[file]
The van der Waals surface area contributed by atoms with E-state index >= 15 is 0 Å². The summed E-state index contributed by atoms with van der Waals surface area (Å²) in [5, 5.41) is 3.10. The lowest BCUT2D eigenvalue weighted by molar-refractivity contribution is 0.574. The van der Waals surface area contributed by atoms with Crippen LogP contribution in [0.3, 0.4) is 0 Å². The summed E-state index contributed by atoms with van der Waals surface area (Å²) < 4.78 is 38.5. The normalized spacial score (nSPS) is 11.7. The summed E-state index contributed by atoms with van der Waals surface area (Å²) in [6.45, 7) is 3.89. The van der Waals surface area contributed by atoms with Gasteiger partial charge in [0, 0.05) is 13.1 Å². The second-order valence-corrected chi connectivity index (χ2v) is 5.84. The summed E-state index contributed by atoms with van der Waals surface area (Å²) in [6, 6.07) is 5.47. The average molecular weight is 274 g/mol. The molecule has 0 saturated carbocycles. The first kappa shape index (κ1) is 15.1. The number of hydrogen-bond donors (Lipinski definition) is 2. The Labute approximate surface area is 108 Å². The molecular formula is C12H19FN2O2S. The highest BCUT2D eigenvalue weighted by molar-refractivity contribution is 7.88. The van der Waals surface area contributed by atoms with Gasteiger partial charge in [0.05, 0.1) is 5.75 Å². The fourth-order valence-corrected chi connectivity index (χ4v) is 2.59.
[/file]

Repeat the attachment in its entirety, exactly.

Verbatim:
The van der Waals surface area contributed by atoms with E-state index >= 15 is 0 Å². The summed E-state index contributed by atoms with van der Waals surface area (Å²) in [5, 5.41) is 3.10. The lowest BCUT2D eigenvalue weighted by molar-refractivity contribution is 0.574. The van der Waals surface area contributed by atoms with Crippen LogP contribution in [0.3, 0.4) is 0 Å². The summed E-state index contributed by atoms with van der Waals surface area (Å²) < 4.78 is 38.5. The normalized spacial score (nSPS) is 11.7. The summed E-state index contributed by atoms with van der Waals surface area (Å²) in [6.45, 7) is 3.89. The van der Waals surface area contributed by atoms with Gasteiger partial charge in [0, 0.05) is 13.1 Å². The second-order valence-corrected chi connectivity index (χ2v) is 5.84. The summed E-state index contributed by atoms with van der Waals surface area (Å²) in [6, 6.07) is 5.47. The average molecular weight is 274 g/mol. The molecule has 0 saturated carbocycles. The first kappa shape index (κ1) is 15.1. The number of hydrogen-bond donors (Lipinski definition) is 2. The Labute approximate surface area is 108 Å². The molecular formula is C12H19FN2O2S. The highest BCUT2D eigenvalue weighted by molar-refractivity contribution is 7.88. The van der Waals surface area contributed by atoms with Gasteiger partial charge in [0.05, 0.1) is 5.75 Å². The fourth-order valence-corrected chi connectivity index (χ4v) is 2.59.